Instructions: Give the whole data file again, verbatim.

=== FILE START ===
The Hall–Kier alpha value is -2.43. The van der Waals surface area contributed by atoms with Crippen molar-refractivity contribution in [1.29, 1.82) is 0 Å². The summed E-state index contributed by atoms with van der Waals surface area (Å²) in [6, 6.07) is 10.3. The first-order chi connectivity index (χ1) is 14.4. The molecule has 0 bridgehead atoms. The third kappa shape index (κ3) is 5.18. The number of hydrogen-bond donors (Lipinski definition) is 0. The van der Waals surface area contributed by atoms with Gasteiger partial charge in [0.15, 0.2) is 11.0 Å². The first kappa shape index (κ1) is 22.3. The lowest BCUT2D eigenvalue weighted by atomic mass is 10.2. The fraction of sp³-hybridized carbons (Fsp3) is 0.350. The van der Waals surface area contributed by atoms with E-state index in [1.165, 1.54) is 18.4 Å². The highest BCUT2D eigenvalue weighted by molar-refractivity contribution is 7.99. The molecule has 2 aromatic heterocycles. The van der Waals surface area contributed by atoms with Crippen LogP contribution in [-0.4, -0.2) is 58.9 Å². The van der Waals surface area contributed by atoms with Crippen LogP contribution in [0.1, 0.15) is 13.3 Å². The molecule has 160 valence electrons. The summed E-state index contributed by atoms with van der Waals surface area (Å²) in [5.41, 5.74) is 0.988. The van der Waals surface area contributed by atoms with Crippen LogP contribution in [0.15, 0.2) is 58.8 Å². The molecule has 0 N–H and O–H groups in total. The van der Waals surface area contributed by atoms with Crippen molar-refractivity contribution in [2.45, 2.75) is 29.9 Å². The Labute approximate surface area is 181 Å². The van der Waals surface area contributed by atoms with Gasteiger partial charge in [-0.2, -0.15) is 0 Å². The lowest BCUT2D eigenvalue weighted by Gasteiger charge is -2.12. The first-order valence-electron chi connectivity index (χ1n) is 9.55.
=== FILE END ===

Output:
The Hall–Kier alpha value is -2.43. The van der Waals surface area contributed by atoms with Crippen molar-refractivity contribution in [1.29, 1.82) is 0 Å². The summed E-state index contributed by atoms with van der Waals surface area (Å²) in [6, 6.07) is 10.3. The first-order chi connectivity index (χ1) is 14.4. The molecule has 0 bridgehead atoms. The third kappa shape index (κ3) is 5.18. The number of hydrogen-bond donors (Lipinski definition) is 0. The van der Waals surface area contributed by atoms with Gasteiger partial charge in [0.15, 0.2) is 11.0 Å². The first kappa shape index (κ1) is 22.3. The lowest BCUT2D eigenvalue weighted by atomic mass is 10.2. The fraction of sp³-hybridized carbons (Fsp3) is 0.350. The van der Waals surface area contributed by atoms with E-state index in [1.165, 1.54) is 18.4 Å². The highest BCUT2D eigenvalue weighted by molar-refractivity contribution is 7.99. The molecule has 2 aromatic heterocycles. The van der Waals surface area contributed by atoms with Crippen LogP contribution in [-0.4, -0.2) is 58.9 Å². The van der Waals surface area contributed by atoms with Crippen LogP contribution in [0.1, 0.15) is 13.3 Å². The molecule has 160 valence electrons. The summed E-state index contributed by atoms with van der Waals surface area (Å²) in [5.41, 5.74) is 0.988. The van der Waals surface area contributed by atoms with Crippen LogP contribution in [0.15, 0.2) is 58.8 Å². The molecule has 0 N–H and O–H groups in total. The van der Waals surface area contributed by atoms with Crippen molar-refractivity contribution in [2.45, 2.75) is 29.9 Å². The Labute approximate surface area is 181 Å². The van der Waals surface area contributed by atoms with Gasteiger partial charge in [-0.2, -0.15) is 0 Å². The lowest BCUT2D eigenvalue weighted by Gasteiger charge is -2.12. The first-order valence-electron chi connectivity index (χ1n) is 9.55.